Kurozukuri: Toyama’s Chinmi Black Squid Shiokara
Have you ever heard of the Japanese “Chinmi (珍味: food delicacy)” “Shiokara (塩辛)”?
As I wrote about it in this article, Shiokara is a traditional Japanese food made by fermenting salted seafood such as fish, shellfish, or squid guts.
Shiokara comes in various varieties, among which, Squid Shiokara, or “Ika no Shiokara (イカの塩辛)” is the most common and widely enjoyed.
But some Shiokara varieties are eaten only locally, which include what I introduce here, Toyama’s specialty “Kurozukuri (黒作り)”.
In a word, the Chinmi, Kuro-Zukuri is a blend of Ika no Shiokara and squid’s ink. In its name, “Kuro (黒)” means black in Japanese, while “Zukuri (作り)” stands for “making”, and its black color comes from the ink of squid.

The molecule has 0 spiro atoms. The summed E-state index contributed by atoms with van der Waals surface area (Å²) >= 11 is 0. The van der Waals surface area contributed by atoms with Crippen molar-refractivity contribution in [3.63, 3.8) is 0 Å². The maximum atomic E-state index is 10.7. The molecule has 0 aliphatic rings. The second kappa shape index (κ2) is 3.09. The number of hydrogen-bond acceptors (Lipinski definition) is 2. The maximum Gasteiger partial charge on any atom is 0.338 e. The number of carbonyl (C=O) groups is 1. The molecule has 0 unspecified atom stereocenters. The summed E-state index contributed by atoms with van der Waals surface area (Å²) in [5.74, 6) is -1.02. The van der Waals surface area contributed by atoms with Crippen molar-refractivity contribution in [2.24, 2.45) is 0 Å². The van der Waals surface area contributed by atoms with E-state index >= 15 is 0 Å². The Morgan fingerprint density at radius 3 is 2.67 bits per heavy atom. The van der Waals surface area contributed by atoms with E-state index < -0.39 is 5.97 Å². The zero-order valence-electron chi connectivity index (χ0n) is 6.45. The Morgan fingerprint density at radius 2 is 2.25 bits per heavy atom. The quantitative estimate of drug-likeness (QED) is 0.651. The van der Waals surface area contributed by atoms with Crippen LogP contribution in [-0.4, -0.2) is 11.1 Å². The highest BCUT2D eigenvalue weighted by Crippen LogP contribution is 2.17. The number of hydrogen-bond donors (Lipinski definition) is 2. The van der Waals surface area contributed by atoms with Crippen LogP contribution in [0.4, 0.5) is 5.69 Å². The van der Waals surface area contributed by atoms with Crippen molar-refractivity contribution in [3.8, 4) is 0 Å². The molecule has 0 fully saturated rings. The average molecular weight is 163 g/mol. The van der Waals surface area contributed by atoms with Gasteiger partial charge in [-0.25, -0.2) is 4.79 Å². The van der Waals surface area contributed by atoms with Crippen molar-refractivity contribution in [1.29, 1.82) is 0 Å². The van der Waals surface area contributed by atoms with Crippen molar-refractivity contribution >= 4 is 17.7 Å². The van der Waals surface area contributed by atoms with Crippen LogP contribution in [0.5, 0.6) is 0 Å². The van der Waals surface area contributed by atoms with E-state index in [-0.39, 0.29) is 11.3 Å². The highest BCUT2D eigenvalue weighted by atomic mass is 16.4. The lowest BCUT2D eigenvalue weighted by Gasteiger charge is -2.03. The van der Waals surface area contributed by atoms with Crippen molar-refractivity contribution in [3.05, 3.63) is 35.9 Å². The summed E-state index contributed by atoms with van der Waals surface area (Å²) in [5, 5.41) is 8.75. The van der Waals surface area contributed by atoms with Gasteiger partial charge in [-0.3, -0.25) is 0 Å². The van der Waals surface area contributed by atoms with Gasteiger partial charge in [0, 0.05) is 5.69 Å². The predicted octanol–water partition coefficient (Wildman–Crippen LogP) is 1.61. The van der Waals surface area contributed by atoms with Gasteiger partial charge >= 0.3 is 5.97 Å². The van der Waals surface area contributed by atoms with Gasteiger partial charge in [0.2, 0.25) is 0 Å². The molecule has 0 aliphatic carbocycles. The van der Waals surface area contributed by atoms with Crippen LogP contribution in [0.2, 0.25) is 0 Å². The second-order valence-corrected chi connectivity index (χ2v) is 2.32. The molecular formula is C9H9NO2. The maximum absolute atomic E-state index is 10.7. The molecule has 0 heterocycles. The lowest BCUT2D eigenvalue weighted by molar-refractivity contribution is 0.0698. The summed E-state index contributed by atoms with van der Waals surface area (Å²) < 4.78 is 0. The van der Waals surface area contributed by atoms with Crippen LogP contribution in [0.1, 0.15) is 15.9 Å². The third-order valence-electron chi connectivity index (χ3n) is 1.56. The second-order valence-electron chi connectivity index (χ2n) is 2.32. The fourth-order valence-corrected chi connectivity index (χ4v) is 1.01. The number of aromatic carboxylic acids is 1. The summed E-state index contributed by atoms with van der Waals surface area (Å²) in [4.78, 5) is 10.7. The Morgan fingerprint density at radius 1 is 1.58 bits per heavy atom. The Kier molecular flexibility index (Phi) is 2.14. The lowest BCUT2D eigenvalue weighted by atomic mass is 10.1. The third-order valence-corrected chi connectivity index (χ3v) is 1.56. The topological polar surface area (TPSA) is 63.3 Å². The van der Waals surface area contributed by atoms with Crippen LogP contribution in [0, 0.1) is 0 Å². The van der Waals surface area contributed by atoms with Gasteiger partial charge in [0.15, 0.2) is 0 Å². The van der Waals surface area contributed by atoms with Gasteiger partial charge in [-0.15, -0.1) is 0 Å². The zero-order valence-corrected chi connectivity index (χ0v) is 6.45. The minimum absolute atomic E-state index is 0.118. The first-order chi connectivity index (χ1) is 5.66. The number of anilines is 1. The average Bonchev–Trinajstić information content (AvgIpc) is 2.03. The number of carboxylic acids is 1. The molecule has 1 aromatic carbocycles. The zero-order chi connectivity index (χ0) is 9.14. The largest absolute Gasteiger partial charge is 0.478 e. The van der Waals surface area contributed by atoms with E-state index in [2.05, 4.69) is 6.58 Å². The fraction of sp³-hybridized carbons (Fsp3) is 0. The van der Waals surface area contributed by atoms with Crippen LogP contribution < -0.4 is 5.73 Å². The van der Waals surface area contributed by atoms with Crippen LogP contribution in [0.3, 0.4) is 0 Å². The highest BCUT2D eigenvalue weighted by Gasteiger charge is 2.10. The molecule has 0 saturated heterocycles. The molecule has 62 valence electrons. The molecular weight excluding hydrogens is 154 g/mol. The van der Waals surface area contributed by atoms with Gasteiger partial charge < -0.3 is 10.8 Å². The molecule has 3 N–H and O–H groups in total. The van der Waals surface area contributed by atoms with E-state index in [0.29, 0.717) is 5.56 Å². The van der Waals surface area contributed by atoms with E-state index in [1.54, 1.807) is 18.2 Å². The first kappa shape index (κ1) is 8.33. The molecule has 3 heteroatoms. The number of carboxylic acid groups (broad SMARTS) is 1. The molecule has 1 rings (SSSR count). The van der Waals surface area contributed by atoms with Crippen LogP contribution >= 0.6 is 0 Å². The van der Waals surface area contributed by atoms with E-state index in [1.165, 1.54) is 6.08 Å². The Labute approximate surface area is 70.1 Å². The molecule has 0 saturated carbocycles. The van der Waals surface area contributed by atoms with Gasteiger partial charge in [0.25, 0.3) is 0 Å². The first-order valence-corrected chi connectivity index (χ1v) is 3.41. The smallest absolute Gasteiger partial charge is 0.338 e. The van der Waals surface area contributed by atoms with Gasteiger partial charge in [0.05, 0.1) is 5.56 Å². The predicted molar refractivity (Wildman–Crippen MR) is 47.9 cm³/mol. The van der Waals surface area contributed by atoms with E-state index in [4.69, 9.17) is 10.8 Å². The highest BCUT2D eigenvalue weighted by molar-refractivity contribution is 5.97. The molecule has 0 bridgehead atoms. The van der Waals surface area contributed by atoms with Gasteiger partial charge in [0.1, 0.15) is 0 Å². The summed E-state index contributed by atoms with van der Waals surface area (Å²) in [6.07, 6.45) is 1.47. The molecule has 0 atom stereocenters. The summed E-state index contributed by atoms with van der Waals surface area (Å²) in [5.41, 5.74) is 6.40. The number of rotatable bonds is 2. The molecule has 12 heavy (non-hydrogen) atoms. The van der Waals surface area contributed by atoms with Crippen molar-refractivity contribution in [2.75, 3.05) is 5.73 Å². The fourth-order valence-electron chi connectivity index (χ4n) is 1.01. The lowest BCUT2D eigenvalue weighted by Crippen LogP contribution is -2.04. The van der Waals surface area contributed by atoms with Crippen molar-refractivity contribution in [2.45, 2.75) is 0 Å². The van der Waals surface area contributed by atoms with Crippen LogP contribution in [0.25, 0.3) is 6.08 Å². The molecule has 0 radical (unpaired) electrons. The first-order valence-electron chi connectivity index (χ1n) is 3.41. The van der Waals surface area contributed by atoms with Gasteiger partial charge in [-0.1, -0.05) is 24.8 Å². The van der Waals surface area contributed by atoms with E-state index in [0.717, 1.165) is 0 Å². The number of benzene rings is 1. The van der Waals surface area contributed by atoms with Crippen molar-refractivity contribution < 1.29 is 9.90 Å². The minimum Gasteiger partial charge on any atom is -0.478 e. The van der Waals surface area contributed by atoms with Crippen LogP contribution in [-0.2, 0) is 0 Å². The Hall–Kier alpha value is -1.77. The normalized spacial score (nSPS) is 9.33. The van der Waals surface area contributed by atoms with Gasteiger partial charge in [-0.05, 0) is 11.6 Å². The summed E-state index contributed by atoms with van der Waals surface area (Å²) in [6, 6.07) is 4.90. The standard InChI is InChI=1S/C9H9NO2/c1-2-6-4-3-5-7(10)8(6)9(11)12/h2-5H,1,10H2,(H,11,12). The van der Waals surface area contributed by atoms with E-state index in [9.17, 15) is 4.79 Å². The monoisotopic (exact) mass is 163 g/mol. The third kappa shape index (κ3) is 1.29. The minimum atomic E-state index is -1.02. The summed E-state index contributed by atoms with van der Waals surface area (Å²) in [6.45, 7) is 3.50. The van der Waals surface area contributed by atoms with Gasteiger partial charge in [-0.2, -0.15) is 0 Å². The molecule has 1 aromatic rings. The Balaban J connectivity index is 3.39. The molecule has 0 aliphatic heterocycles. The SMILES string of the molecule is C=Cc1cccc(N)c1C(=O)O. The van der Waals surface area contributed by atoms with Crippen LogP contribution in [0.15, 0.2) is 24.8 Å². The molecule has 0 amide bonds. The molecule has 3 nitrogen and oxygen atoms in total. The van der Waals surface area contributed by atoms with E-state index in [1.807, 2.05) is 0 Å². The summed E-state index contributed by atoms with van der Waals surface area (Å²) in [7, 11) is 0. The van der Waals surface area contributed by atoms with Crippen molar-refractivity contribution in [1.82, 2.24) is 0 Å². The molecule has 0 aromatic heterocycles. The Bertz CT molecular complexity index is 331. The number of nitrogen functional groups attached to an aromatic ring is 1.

Incidentally, regular Ika no Shiokara has a reddish color and is sometimes called “Aka-Zukuri (赤作り)” as “Aka (赤)” means red in Japanese.
It is said that the origin of Kuro-Zukuri dates back to the Edo period, about 300 years ago, and now the black Ika no Shiokara is generally regarded as one of “Japan’s 3 Best Food Delicacies (新三大珍味)“.
As for the taste, featuring its deep taste from squid’s ink, Kuro-Zukuri goes especially well with pasta and can make the perfect pair with alcoholic beverages like sake.
Kuro-Zukuri has distinctive umami and is tasty, so if you have a plan to visit Toyama, I want you to try the black Ika no Shiokara at least once during your stay there.
(Reference Page: Wikipedia 黒作り )